The rats received the stem cells exactly three days after sustaining the spinal injury, in addition to several drugs that lessened the immune response of the rats so that their bodies would properly accept the stem calls. The stem cells appeared to stimulate the rat’s neuron regeneration, as well as partially replacing functionality of lost neurons. The rats had greater control of their paws, and overall would now have a much greater quality of life.
With this knowledge in hand, scientists are working to develop neural precursor cells that could potentially become any one of the three cell types found in the nervous system, leading to induced pluripotent stem cells, which when taken from the patient would aid greatly in the process of spinal injury procedures and treatments.
1) Sebastiaan van Gorp, Marjolein Leerink, Osamu Kakinohana, Oleksandr Platoshyn, Camila Santucci, Jan Galik, Elbert A Joosten, Marian Hruska-Plochan, Danielle Goldberg, Silvia Marsala, Karl Johe, Joseph D Ciacci, Martin Marsala. Amelioration of motor/sensory dysfunction and spasticity in a rat model of acute lumbar spinal cord injury by human neural stem cell transplantation. Stem Cell Research & Therapy, 2013; 4 (5): 57 DOI: 10.1186/scrt209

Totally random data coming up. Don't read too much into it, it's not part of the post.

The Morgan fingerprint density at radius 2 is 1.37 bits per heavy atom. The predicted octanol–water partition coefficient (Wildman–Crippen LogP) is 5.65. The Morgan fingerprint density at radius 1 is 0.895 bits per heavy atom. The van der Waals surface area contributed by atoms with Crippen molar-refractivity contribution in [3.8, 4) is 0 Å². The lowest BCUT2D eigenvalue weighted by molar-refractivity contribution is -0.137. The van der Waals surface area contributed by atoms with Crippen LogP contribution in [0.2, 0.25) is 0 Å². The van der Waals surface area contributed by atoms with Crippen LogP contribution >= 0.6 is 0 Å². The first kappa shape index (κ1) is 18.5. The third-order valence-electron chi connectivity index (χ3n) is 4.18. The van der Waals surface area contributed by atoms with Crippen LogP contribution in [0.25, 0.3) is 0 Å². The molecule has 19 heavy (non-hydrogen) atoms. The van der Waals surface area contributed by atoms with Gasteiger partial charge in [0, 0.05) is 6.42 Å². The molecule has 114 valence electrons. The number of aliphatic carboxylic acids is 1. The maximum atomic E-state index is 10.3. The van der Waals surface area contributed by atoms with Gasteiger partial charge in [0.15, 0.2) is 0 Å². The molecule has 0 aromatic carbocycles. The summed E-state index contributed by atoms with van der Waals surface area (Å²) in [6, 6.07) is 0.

2) University of California - San Diego (2013, May 27). Stem cell injections improve spinal injuries in rats. ScienceDaily. Retrieved May 28, 2013, from http://www.sciencedaily.com¬ /releases/2013/05/130527231843.htm